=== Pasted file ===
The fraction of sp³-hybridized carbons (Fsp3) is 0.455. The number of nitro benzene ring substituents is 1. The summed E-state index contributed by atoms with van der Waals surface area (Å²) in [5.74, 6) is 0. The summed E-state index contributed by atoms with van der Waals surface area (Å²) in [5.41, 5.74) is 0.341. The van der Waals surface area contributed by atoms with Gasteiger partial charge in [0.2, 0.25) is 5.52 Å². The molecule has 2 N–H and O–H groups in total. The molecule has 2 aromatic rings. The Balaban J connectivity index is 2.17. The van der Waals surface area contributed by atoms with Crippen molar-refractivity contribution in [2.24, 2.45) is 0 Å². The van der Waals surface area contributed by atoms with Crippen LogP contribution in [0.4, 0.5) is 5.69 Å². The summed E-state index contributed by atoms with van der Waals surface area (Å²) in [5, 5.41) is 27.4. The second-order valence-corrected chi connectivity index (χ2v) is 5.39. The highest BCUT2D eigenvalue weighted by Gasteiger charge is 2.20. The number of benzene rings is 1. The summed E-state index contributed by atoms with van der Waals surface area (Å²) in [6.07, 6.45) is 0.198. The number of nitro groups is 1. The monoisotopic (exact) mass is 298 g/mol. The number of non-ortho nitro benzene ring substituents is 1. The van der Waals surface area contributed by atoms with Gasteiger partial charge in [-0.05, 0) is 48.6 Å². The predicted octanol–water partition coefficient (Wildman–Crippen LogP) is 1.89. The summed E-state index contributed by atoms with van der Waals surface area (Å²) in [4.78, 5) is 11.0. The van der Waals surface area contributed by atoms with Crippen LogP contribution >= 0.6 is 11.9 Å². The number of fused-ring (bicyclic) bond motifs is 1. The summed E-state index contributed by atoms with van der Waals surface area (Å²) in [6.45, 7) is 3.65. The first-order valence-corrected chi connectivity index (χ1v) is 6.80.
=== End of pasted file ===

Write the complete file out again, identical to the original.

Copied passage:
The fraction of sp³-hybridized carbons (Fsp3) is 0.455. The number of nitro benzene ring substituents is 1. The summed E-state index contributed by atoms with van der Waals surface area (Å²) in [5.74, 6) is 0. The summed E-state index contributed by atoms with van der Waals surface area (Å²) in [5.41, 5.74) is 0.341. The van der Waals surface area contributed by atoms with Gasteiger partial charge in [0.2, 0.25) is 5.52 Å². The molecule has 2 N–H and O–H groups in total. The molecule has 2 aromatic rings. The Balaban J connectivity index is 2.17. The van der Waals surface area contributed by atoms with Crippen molar-refractivity contribution in [2.24, 2.45) is 0 Å². The van der Waals surface area contributed by atoms with Crippen LogP contribution in [0.4, 0.5) is 5.69 Å². The summed E-state index contributed by atoms with van der Waals surface area (Å²) in [5, 5.41) is 27.4. The second-order valence-corrected chi connectivity index (χ2v) is 5.39. The highest BCUT2D eigenvalue weighted by Gasteiger charge is 2.20. The number of benzene rings is 1. The summed E-state index contributed by atoms with van der Waals surface area (Å²) in [6.07, 6.45) is 0.198. The number of nitro groups is 1. The monoisotopic (exact) mass is 298 g/mol. The number of non-ortho nitro benzene ring substituents is 1. The van der Waals surface area contributed by atoms with Gasteiger partial charge in [-0.05, 0) is 48.6 Å². The predicted octanol–water partition coefficient (Wildman–Crippen LogP) is 1.89. The summed E-state index contributed by atoms with van der Waals surface area (Å²) in [4.78, 5) is 11.0. The van der Waals surface area contributed by atoms with Crippen LogP contribution >= 0.6 is 11.9 Å². The number of fused-ring (bicyclic) bond motifs is 1. The summed E-state index contributed by atoms with van der Waals surface area (Å²) in [6.45, 7) is 3.65. The first-order valence-corrected chi connectivity index (χ1v) is 6.80.